• EPPE followed 3000 children in the UK from the age of 3
– Day care increased the risk of antisocial behaviour for disadvantaged children (except
high quality day care reduced the risk)
– Disadvantaged children did better in a setting with a mixture of children from different
social backgrounds rather than purely disadvantaged children.
– Good quality preschool provision is effective at reducing antisocial behaviour and
breaking the cycle of disadvantage.
• Sammons et al
– Slightly increased risk of antisocial behaviour for children who spend more than 20
hours in nurseries.
– Warned that when carers constantly changed this could lead towards aggression.
Results and conclusions –high quality care
improved social, intellectual and behavioural
development. The earlier a child started in
day care, the better the intellectual
development. Children also had better
sociability, independence and concentration
the longer they had been in day care.
• It used to be the case that when children were
adopted, biological mothers were encouraged to nurse
the baby for as long as possible.
• How ever during the critical period the baby would
become closely attached to the mother and then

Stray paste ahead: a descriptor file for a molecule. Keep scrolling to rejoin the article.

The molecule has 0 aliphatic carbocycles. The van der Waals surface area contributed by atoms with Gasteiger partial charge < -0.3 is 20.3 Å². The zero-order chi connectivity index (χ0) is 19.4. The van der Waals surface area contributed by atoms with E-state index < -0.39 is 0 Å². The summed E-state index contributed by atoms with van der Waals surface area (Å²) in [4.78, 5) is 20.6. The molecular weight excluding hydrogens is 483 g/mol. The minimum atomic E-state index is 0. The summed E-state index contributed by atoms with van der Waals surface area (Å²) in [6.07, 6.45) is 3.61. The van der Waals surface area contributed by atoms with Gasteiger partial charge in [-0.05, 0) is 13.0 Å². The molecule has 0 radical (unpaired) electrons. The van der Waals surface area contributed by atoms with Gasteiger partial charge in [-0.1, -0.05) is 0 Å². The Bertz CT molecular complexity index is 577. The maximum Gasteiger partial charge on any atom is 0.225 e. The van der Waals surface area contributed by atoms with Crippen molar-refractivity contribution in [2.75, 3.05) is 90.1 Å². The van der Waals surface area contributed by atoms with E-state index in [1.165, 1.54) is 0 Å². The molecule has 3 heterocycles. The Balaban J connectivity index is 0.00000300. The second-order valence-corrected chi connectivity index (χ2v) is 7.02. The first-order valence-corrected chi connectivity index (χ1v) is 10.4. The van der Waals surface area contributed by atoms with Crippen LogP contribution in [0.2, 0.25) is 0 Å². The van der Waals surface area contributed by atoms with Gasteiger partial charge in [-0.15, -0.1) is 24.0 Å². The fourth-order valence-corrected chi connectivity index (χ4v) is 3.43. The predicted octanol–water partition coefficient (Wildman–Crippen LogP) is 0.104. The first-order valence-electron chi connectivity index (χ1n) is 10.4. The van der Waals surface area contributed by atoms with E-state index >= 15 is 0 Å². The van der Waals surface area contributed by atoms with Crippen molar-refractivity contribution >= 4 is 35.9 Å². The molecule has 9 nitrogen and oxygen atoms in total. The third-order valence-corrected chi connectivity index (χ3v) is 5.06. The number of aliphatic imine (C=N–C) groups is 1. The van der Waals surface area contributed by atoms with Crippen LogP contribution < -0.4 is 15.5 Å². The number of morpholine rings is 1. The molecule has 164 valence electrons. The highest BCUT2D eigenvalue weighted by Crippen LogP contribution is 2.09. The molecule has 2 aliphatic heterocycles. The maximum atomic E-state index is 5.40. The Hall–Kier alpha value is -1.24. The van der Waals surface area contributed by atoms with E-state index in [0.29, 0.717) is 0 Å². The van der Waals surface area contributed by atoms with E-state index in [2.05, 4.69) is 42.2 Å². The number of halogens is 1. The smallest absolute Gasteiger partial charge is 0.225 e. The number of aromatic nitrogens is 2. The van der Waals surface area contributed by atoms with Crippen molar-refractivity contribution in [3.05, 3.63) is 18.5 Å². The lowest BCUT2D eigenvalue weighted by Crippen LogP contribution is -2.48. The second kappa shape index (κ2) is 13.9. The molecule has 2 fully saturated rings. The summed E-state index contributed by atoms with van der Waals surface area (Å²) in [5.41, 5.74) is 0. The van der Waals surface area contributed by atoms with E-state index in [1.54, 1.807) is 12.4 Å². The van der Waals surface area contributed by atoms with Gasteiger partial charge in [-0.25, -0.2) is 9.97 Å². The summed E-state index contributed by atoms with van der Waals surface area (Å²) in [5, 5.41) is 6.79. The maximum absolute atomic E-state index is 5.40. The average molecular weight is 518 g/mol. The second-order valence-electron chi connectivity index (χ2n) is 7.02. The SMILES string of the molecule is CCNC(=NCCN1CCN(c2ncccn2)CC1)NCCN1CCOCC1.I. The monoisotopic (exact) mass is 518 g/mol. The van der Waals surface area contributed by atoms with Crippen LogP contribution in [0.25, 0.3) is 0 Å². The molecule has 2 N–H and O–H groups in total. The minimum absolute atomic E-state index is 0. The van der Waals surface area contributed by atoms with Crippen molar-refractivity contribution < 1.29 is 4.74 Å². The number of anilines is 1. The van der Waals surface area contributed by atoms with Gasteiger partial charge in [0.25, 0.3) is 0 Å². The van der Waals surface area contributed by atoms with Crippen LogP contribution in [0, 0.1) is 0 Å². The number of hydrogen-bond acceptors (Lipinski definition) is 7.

experience deprivation and failure to form secure
attachments in the future.
• Most babies are now adopted within the first week
• Singer et al shows adoptive and non-adoptive babies
and mothers are equally securely attached.
The Effective provision of pre-school
education EPPE project
• EPPE project found high quality day care had a
positive effect on the development of a child.
– The government then promised a pre-school place for
every 3 year old from 2004.
• EPPE found that spending too much time in group
based care before the age of two resulted in
higher levels of antisocial behaviour later on.
– Gordon Brown then announced in 2004 that paid
parental leave after childcare would be extended from
6 to 9 months – with the intended eventual increase
to 12 months.
• Research by Joyce Robertson showed that in
situations where children experience physical
separation from their primary attachment figure
the negative effects can be mitigated if substitute
emotional care is provided.
• This changed government policy and hospitals
attitude to parents visiting children in the
• Parents are now routinely allowed to stay with
children and are actively involved in planning and
implementing a plan for their child’s needs.